China on Thursday said that it approves of Air India's decision to refer to Taiwan as 'Chinese Taipei' to comply with a demand from Beijing.
Air India joined several foreign air carriers to comply with China's demand to no longer refer to Taiwan as a separate region on their websites. Air India's website, which as of last month mentioned 'Taiwan' now refers to it as 'Chinese Taipei'.
Several air carriers, including Singapore Airlines, Japan Airlines and Air Canada among others have amended their websites to not refer to Taiwan as a separate country, following an April 25 order by the Civil Aviation Authority of China.
China considers Taiwan as a breakaway province, although Taiwan has been administered separately with its own government since the end of the Chinese civil war in 1949. India does not have formal diplomatic relations with Taiwan although it has extensive economic and cultural links.
The Chinese Foreign Ministry on Thursday welcomed the decision. "Our position on this issue is quite clear. The Indian side and other countries must be clear about our position on this issue," Foreign Ministry spokesperson Lu Kang said.
"Air India is respecting the basic fact that there is one China and Taiwan is part of China. We approve of that," Lu said. "Respecting China's sovereignty and territorial integrity and obeying Chinese law is a basic principle that foreign companies need to follow in China."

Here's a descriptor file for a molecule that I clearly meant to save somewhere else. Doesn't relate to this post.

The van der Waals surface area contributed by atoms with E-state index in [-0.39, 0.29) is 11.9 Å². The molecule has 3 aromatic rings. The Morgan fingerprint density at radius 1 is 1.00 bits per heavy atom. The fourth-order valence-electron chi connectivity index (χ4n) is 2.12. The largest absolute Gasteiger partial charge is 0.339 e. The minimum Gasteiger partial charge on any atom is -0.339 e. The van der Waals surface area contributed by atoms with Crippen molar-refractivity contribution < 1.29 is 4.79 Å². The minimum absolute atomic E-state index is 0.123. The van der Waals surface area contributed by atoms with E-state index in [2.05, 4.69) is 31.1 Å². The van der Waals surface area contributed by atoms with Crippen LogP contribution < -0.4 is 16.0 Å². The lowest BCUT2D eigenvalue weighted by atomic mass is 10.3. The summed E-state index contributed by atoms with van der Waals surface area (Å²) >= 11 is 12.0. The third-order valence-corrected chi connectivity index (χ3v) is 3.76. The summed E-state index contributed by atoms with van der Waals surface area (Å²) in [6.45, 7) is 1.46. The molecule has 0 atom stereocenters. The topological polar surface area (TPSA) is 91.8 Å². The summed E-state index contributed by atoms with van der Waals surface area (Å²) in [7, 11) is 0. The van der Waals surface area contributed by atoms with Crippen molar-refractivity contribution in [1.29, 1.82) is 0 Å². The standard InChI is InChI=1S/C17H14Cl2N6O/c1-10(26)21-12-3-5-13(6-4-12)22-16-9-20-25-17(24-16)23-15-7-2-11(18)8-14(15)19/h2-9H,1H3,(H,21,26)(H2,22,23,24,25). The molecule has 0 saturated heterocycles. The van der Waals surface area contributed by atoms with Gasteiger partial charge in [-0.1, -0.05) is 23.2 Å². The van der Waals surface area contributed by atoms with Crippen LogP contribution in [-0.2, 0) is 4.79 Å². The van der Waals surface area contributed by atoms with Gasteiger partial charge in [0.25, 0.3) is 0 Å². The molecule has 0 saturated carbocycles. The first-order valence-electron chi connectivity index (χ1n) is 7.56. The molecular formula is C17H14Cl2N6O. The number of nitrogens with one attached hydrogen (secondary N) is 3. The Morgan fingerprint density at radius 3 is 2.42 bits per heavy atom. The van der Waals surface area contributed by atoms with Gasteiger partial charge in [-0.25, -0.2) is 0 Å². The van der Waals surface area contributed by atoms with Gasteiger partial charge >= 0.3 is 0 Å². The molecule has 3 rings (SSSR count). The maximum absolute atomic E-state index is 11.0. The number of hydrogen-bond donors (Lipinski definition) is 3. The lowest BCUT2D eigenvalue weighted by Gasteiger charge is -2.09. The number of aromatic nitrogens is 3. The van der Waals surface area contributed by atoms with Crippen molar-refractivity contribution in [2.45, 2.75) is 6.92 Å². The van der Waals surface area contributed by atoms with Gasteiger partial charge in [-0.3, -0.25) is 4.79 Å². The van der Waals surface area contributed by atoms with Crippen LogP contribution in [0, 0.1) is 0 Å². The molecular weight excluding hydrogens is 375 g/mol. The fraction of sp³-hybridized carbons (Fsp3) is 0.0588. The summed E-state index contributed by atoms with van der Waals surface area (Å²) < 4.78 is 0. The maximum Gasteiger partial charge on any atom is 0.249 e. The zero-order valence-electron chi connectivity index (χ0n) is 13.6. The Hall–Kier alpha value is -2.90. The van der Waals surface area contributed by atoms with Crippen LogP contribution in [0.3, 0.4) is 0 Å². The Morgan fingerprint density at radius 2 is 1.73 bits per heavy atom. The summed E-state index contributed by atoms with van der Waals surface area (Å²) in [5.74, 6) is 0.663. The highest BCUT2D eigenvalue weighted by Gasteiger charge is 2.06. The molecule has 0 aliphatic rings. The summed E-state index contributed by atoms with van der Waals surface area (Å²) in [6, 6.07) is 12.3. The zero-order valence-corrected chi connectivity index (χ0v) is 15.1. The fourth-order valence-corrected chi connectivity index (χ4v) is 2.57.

Air India which has its office in Shanghai in China, received a letter from the Chinese Civil Aviation Authority (CAAC) which gave it time till July 25 to remove the reference to Taiwan.
The CAAC had warned of repercussions, starting with referring the websites to China's cyberspace administration which could take the decision to block the airlines websites in China.
In a warning to Air India, a commentary on Wednesday in the Party-run Global Times said: "Some Indian media outlets and scholars believe India has no reason to list Taiwan as part of China, unless China recognizes India's territorial claims. They argue that India's communiqués with China do not mention or support the one-China policy and Indian leaders did not speak explicitly about this policy; therefore, Indian companies do not have to abide by it.
The CAAC notice is the latest move to pressure foreign companies to reflect Chinas territorial and sovereignty claims.
Air India had said it would refer the matter to the Ministry of External Affairs. Whether this move will create a precedent for allowing China to pressure Indian companies to take a stand on political matter remains to be seen.